The Wedginess of Communicating Statistics

by Michael Erard February 14, 2013 Framer Reads the News

You may have noticed that scientists – as well as other professionals – frequently point to, write, talk, think about, and argue in terms of graphs, charts, and other visualizations of data. Sometimes, these visualizations are complex enough that they need to be explained, and in some cases, those explanations themselves give shape to the [...]

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Framing in the Field: The Power of Afterschool Learning

by Shannon Arvizu February 6, 2013 Framing in the Field

“It is now broadly understood that expanded learning programs can and must be much more than ‘graham crackers and basketball’ – that is, they can play a critical role in young people’s lives. But what does a real mind shift look like?” This is the question Michael Levine (Executive Director, Joan Ganz Cooney Center at [...]

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Media Framing: When Journalists Keep It Real and What It Means for Advocates

by Shannon Arvizu January 10, 2013 Framer Reads the News

Is it a fallacy to think that the media could ever really be objective? This is a question posed by Jay Rosen from the PressThink blog. Rosen writes that the media’s endeavors to appear “fair and balanced” hide the framing decisions every journalist must make when presenting information. Instead of hiding under this objectivity pretense, [...]

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Social Math for Climate Change: Young People Have Never Experienced a Colder than Average Month

by Shannon Arvizu November 19, 2012 Framer Reads the News

With Hurricane Sandy slowing fading from the media’s limited attention span, it is time for advocates to “widen the lens” and tell a more persistent and compelling story about the effects of climate change. One way to do this is to use social math. has a great social math example  based on the latest [...]

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Framing Digital Media and 21st Century Learning

by Michael Baran November 8, 2012 Framer Reads the News

Two new surveys released last week provide promising evidence that digital technology in classrooms is playing a positive role in children’s skill development. As children learn to navigate new technologies, they become more active in their learning, more self-sufficient as researchers, and more engaged in what they are doing. Subsequently, their higher order thinking skills [...]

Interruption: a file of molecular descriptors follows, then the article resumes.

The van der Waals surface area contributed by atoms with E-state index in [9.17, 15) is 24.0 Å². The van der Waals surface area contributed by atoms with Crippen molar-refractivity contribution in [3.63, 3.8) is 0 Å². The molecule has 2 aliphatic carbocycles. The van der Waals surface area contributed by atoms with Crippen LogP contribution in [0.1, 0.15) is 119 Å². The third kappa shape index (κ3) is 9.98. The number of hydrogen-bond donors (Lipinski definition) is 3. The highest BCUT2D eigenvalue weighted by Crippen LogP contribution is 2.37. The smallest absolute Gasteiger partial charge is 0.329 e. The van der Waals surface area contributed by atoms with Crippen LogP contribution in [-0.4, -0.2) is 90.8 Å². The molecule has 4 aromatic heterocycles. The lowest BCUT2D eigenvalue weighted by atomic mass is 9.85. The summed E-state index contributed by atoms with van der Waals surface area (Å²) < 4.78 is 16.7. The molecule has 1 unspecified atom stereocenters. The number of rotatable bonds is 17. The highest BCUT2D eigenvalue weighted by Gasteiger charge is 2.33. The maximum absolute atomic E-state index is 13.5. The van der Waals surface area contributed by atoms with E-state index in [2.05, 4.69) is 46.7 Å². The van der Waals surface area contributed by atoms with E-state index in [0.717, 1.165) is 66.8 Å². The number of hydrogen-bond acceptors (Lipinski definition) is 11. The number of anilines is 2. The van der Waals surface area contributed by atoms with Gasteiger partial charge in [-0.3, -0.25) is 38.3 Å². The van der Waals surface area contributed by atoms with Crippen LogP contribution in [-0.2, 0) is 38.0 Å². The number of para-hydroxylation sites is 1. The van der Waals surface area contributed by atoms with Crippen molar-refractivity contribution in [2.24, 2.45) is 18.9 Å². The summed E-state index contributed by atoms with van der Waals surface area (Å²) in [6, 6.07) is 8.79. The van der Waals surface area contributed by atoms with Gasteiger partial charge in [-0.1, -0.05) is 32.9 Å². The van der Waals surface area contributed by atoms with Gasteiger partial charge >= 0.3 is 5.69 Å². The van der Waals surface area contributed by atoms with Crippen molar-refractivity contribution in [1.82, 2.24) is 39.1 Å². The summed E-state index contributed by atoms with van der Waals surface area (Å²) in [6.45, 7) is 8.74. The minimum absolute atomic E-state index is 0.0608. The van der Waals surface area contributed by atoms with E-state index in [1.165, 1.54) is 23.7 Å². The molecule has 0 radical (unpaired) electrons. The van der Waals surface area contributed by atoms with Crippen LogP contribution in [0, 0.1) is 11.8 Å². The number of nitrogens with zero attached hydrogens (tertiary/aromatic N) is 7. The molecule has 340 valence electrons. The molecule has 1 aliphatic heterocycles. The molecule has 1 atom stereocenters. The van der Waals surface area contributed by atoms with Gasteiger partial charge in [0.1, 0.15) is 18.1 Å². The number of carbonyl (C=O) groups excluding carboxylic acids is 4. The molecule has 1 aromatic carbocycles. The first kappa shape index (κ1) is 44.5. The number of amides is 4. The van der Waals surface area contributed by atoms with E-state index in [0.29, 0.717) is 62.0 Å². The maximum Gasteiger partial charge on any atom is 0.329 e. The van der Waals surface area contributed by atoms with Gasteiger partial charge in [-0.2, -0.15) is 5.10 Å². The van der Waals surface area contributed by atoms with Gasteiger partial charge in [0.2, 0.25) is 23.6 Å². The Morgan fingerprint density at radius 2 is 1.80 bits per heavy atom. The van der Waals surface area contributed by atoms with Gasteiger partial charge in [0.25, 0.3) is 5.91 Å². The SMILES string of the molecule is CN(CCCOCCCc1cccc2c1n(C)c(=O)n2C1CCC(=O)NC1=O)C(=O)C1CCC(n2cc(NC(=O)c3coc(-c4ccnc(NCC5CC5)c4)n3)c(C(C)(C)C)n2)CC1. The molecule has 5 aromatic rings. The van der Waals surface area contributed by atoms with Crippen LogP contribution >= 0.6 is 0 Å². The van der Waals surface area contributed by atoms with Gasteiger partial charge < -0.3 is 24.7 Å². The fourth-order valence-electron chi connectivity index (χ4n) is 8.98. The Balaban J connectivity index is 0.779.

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Video Games and Organic Chocolate Milk: Thoughts from a Learning Game Designer

by Shannon Arvizu October 11, 2012 Framing in the Field

The following guest post is from Dylan Arena, Ph.D., a former FrameWorks Summer Fellow and Chief Learning Officer at Kidaptive. Digital games have been a part of our media landscape for over three decades, and the discourse around them has always been primarily focused on whether or not they were harmful. According to dominant public [...]

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Framing and Football: The Tolerable Stress of RGH III

by Shannon Arvizu September 14, 2012 Framer Reads the News

(The following guest post is authored by FrameWorks President, Susan Nall Bales) Tolerable stress gets no respect.  It conveniently drops out of the public discourse when more powerful cultural models come into play. Recently, however, when Robert Griffin III was saving the Redskins’ reputation on the field, he also managed to teach us some valuable [...]

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Framing for the Velcro Memory

by Shannon Arvizu September 11, 2012 Framing Do's and Don'ts

Is human memory more like a filing cabinet or like Velcro? The answer to this question has significant implications for experts and advocates looking to shift the public conversation on social issues. The Heath brothers, in “Made to Stick,” state that the brain stores information more like hooks in Velcro than like empty file folders [...]

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FrameWorks Featured in the NYT: Framing Climate Change for Zoos and Aquariums

by Shannon Arvizu August 27, 2012 Framing in the Field

As part of our commitment to effective science translation, the FrameWorks Institute is working with zoos and aquariums across the country to reframe climate change discussions for the American public. Recently, our work was  featured in the New York Times article, “Intriguing Habitats and Careful Discussions of Climate Change.” Below is an excerpt from the [...]

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Deliberative Democracy Events: Broad Consensus or One-Off Failures?

by Adam Simon August 23, 2012 Framer Reads the News

On the surface, attempts at “deliberative democracy” events look impressive. These are events that bring together large groups of everyday Americans to talk about the problems facing our country. Certainly a lot of work goes into making deliberative democracy events happen: creating briefing materials, recruiting the participants, handling all the logistics and, not trivially, footing [...]

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